“The agreement takes us a lot closer to improving women’s soccer,” Olga Carmona said. “There is still a lot to do, but we took a big step forward.”
Now, before we move on, shall we check in on the USWNT?
Well, the U.S. women were in action over the break as well, playing two friendlies against Colombia. The first game and a half were scoreless draws that were extremely frustrating to watch and felt like continuations of the Vlatko era. However, in the second half of the second game, the offense came alive thanks to an inflection of youth, such as Mia Fishel (22), Alyssa Thompson (18), and Jaedyn Shaw (19).
Fishel and Shaw scored two of the USWNT’s three goals — Horan scored the other one — and they’re worth reliving.
Finally, the future is now.
4. Aitana Bonmati won the Ballon d’Or!
And she looked absolutely stunning while doing so, I must say.
Unfortunately, the person who presented her with the award was Novak Djokovic???? Which … WHAT??? I can’t remember ever seeing Djokovic support women’s soccer; he’s actively spoken out against equal pay in his own sport! Just an absolutely bizarre choice from an organization that, well, has made its fair share of bizarre choices when it comes to the women’s game — including holding the awards ceremony in the middle of an international window, when many of the top women’s players are unable to attend.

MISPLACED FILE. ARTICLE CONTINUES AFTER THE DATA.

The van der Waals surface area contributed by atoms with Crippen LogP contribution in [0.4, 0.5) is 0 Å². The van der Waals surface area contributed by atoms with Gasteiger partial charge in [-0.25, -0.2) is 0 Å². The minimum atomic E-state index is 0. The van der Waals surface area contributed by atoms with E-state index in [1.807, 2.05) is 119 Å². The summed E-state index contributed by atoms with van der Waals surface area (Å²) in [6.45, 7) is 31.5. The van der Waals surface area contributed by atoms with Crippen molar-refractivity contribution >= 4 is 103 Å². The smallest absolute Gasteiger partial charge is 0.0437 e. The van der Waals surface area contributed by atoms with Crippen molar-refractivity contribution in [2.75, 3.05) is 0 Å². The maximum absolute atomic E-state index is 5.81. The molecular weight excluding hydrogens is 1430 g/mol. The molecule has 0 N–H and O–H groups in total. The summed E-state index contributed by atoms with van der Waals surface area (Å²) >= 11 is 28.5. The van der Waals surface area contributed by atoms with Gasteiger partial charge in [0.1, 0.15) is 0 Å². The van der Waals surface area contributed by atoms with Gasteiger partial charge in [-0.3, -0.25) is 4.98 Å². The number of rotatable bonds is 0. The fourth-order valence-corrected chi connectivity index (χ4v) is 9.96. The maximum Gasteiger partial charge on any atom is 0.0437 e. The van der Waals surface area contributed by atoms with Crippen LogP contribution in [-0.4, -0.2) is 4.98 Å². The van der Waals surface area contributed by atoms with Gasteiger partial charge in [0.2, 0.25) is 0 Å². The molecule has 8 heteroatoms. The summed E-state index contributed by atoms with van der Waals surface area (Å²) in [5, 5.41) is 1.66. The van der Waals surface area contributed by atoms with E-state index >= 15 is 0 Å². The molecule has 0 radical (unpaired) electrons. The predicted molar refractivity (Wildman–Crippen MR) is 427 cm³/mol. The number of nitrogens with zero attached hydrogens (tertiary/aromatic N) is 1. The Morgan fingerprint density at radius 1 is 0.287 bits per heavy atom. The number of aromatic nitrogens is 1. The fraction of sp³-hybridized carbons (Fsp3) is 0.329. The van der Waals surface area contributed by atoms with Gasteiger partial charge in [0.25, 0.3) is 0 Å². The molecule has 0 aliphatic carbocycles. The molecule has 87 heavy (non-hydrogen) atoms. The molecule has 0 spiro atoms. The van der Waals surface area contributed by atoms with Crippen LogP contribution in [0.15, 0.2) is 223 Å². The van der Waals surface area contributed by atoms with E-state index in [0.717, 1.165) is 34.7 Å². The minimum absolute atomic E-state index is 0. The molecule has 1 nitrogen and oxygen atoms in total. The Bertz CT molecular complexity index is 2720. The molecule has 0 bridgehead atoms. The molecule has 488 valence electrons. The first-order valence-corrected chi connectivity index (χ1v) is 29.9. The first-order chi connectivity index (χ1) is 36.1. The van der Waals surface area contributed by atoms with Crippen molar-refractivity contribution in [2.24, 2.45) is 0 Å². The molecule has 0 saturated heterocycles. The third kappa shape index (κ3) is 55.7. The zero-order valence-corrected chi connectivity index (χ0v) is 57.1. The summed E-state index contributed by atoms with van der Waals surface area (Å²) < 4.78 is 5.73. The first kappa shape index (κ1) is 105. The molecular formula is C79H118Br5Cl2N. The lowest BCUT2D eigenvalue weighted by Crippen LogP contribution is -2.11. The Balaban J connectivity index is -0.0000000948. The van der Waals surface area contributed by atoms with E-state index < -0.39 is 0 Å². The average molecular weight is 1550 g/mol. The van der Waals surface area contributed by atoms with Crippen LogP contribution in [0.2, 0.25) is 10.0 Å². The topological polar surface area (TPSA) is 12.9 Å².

I’m very tired.
5. We’ve got to talk about these volleyball ratings.
Not much surprises me this day when it comes to television ratings for women’s sports. As I’ve written time and time again, the numbers are trending upwards, and will continue to do so as long as there is proper investment and promotion.
But last week I did stop in my tracks when I saw a report that the Big Ten Network drew 612,000 viewers for a Wisconsin-Nebraska women’s volleyball game. That’s a huge number, close to what the WNBA Finals averaged, and the game even outdrew that week’s Northwestern-Nebraska football game, which drew 560,000 viewers.
That’s right — women’s volleyball outdrew college football!
I love that.
Coming up this week on Power Plays? A look at all the drama happening in women’s tennis right now. It’s not great.